How much can you make of a short time spent in a small town? If your heart’s in the right place, the Killers suggest on their new album, the answer is quite a lot. Arriving less than a year after Imploding the Mirage, one of the biggest and most triumphant efforts of the band’s career, Pressure Machine emerged from a period of reflection for Brandon Flowers, who recently moved back to Utah, showing his kids scenes from the town that defined much of his childhood and adolescence. What the new record sets out to do isn’t all that different: though markedly quieter and less theatrical in sound, it doesn’t find him looking inward so much as trying to gather pieces from his upbringing, presenting often tragic stories of people who are rarely named in a way that can resonate with a wider and less invested audience.
In this attempt to narrativize parts of his past, Flowers’ own perspective can get lost, creating a false sense of distance between narrator and subject and undercutting some of the album’s emotional pull. But this newfound lyrical focus – for the first time, Flowers wrote lyrics for the songs before recording them – also opens the door to some of the frontman’s most compelling and refined writing to date. He starts with some scene-setting, painting a broad-strokes portrait of his boyhood town of Nephi, in the hills “where the light could place its hands on my head,” populated by good people who “still don’t deadbolt their doors at night,” and where the opioid crisis looms large: “When we first heard opioid stories, they were always in whispering tones/ Now banners of sorrow mark the front steps of childhood homes.” He still sees himself as that “stainless kid” in the midst of all the grief and suffering, trying to make sense of how it managed to cast such a dark, impenetrable shadow over this small town.
Then, he zeroes in on the particularly affecting story of a closeted teen and childhood friend contemplating suicide: “The cards that I was dealt/ Will get you thrown out of the game,” Flowers sings on ‘Terrible Thing’, recorded using the same Tascam model Bruce Springsteen used on Nebraska. Later in the tracklist, “terrible” becomes “desperate”, as Flowers takes on the perspective of a married cop who murders his girlfriend’s abusive husband on the striking ‘Desperate Things’. For most of the song’s runtime, Flowers’ sorrowful vocals are backed by deep, reverberating guitar and subtle flourishes that give way to haunting noise. The Killers have always been more interested in melody and feeling than delivering the perfect marriage of lyrics and sound, but here, and throughout Pressure Machine, the attention to detail pays off. More than just a stylistic choice, the dusky, ‘90s-indebted tones evoke a kind of solitary dread that not only serves as the backdrop for these tales but also helps bring them to life – or, in the case of ‘Desperate Things’, cut it short.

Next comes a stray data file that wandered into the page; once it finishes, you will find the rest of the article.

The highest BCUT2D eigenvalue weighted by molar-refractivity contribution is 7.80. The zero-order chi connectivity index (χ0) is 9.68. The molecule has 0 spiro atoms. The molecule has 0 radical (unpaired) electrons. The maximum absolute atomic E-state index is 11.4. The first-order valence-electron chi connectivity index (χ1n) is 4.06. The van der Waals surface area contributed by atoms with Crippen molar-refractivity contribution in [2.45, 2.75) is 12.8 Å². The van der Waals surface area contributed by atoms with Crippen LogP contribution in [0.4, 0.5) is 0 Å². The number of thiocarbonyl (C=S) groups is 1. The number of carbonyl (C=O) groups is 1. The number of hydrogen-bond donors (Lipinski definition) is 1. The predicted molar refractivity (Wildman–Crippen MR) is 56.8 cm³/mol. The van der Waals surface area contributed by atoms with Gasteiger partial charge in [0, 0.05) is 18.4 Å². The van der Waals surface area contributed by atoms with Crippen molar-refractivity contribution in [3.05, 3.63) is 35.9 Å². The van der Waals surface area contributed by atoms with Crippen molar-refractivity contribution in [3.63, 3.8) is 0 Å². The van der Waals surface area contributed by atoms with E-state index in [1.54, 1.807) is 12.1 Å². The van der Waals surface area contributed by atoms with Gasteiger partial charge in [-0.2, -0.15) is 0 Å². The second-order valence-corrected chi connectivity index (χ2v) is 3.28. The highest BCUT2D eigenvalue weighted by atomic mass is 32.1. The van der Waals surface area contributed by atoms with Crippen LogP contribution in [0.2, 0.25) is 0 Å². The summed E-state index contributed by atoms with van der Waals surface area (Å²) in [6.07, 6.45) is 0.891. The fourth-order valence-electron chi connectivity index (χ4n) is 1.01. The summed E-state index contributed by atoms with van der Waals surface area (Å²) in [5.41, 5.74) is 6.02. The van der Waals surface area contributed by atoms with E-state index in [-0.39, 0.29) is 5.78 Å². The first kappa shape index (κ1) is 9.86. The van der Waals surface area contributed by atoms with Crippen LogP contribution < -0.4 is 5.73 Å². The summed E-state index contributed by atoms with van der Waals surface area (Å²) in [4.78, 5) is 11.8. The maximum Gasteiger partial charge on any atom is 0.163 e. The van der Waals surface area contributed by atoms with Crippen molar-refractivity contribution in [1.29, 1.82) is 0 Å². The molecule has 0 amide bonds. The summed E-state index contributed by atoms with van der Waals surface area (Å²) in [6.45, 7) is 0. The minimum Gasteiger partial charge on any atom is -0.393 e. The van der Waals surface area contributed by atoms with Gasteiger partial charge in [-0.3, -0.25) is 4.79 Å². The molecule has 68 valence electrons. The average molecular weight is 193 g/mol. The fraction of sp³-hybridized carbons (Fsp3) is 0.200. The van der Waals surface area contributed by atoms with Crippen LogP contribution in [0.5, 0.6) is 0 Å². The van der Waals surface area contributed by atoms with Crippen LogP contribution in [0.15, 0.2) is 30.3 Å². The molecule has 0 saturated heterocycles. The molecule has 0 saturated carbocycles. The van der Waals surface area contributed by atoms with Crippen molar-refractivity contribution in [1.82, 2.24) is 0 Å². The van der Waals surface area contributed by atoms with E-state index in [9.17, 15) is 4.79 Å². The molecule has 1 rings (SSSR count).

For the Killers, this level of sonic restraint is almost liberating. These songs aren’t quite antithetical to the anthemic type of music the band usually deals in – the grandeur of opener ‘West Hills’ and the propulsive ‘In the Car Outside’ come too close to that kind of thrill – but they’re so committed to the album’s concept that they seem content to throw away otherwise essential components of the formula. There’s no escapism here, no end in sight, and as the narrator in ‘Cody’ puts it, “we keep on waiting for the miracle to come.” Part of what keeps the record grounded in reality are the snippets of interviews with local residents that are interspersed throughout it, providing both a vivid embodiment and a fascinating contrast to Flowers’ songwriting.
The lack of catharsis can be frustrating, and Flowers’ relentless sincerity can be both inspiring and limiting. To understand how he chooses to channel the stories of small-town America, though, it’s worth quoting his response to why he never gets tired of playing ‘Mr. Brightside’: “I’m able to hear it through the hearts of the people in the venue.” This kind of heartfelt approach never gets old, even if it prevents him from embracing the subtlety that Pressure Machine’s finer moments lean into. On the title track, where Flowers’ hair-raising falsetto will have you checking for a hidden second Phoebe Bridgers feature, you can feel him drifting through memory lane, rhyming Power Wheels with Happy Meals. But when he sings of looking up at the sky and wondering how small we are, his home is suddenly everybody else’s.